IT more responsible for business innovation in the UAE than before: ManageEngine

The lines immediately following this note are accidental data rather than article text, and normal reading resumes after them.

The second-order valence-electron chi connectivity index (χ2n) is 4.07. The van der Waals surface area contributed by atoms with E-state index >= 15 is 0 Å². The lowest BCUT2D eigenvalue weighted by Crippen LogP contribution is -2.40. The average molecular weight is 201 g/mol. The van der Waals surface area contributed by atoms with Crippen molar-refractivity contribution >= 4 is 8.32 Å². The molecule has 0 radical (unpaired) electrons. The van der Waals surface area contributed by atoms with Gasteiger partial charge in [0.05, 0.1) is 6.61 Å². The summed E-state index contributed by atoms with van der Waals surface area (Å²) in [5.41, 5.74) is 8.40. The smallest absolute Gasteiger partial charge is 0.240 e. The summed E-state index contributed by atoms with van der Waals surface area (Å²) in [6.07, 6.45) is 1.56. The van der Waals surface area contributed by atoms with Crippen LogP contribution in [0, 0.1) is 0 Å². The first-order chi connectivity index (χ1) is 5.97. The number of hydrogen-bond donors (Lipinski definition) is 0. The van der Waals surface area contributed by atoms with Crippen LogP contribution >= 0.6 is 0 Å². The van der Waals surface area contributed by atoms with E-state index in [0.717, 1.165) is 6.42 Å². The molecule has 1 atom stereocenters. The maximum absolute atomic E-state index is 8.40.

ManageEngine, the enterprise IT management division of Zoho Corporation, today announced results from its IT at work: 2022 and beyond study. This newly released data, involving IT decision makers (ITDMs) and business decision makers (BDMs), examines the democratisation of IT and the ability of IT teams to influence business decisions in large and enterprise-sized organisations in the UAE.According to the study, there is increased collaboration between IT and other teams within organisations, which may have contributed to non-IT employees possessing more knowledge about IT now than they did before 2020. IT structures within organisations are being increasingly decentralised, and non-IT departments now enjoy autonomy when it comes to technology decisions.However, any concerns over the role of IT teams being diminished are dispelled as the study found that they are pivotal in building tomorrow's enterprises. Around 76% of ITDMs expect IT to play a greater role in setting the organisation’s overall strategy in the next 5 years. This is 11% higher than the global average.The success of the IT team in playing its role has a significant bearing on the organisation’s success, with over 91% of all respondents pointing to a direct correlation between both. Furthermore, IT professionals are increasingly expected to be innovators, with more than nine in ten (91%) respondents agreeing that IT is more responsible for business innovation than ever before."Professionals are keen to gain new perspectives from industry peers in order to stay updated and advance in their career. Through this study, we hope to facilitate the sharing of knowledge among stakeholders in the UAE. These insights also help ManageEngine in its constant endeavour of evolving as a comprehensive and effective IT management platform," said Rajesh Ganesan, president at ManageEngine.Key findings from the study1. Increased collaboration leading to tech autonomy for non-IT teams.The vast majority (90%) of respondents report that collaboration between IT teams and other departments has increased during the past two years.More than four-fifths (84%) of respondents agree that non-IT employees in their organisation are more knowledgeable about IT now than they were before 2020.Around 44% of organisations have already decentralised their IT structure, with another 49% currently attempting to do so.Nearly all (98%) BDMs say their department has autonomy when it comes to making technology decisions. This autonomy relates to not only purchasing software (64%), and devices (47%), but also to hiring tech talent (62%).2. Leveraging AI and machine learning (ML) against cyberattacks.Around 91% of all respondents say AI and ML technologies will play a significant role in strengthening their organisation's IT security framework.Nearly all (95%) BDMs say that their organisation has invested in AI and ML technologies and are doing so for more than one use case, on average. A notable proportion of BDMs report that they are using AI to prevent cyberattacks (52%).IT and security teams are held responsible when it comes to defending against cyberattacks. Around 73% of decision makers (both ITDMs and BDMs) say it is the responsibility of IT and security teams to protect organisations.3. Development of skills and talent retention.Two-fifths (41%) of ITDMs in the UAE say they are actively looking for a new job, while pretty much the same number (45%) say they feel less loyal to their current employers than than they were two years ago.When it comes to what ITDMs want from their role in the next five years, these were cited as most important: the potential to learn new skills (55%), the ability to step into a more senior role (49%), and the ability to guide change within the organisation (48%).Around half of ITDMs say that they would be driven away from their organisation if their pay did not at least stay current with inflation (54%), if there were no potential for advancement/promotion (52%), or a flexible work model (50%), or any of several other existing benefits cited, were taken away.ManageEngine commissioned independent market research agency Vanson Bourne to survey 200 decision-makers across IT and other key business functions from a range of private-sector organisations in the UAE. Visit ManageEngine's website for access to the IT at work: 2022 and beyond report at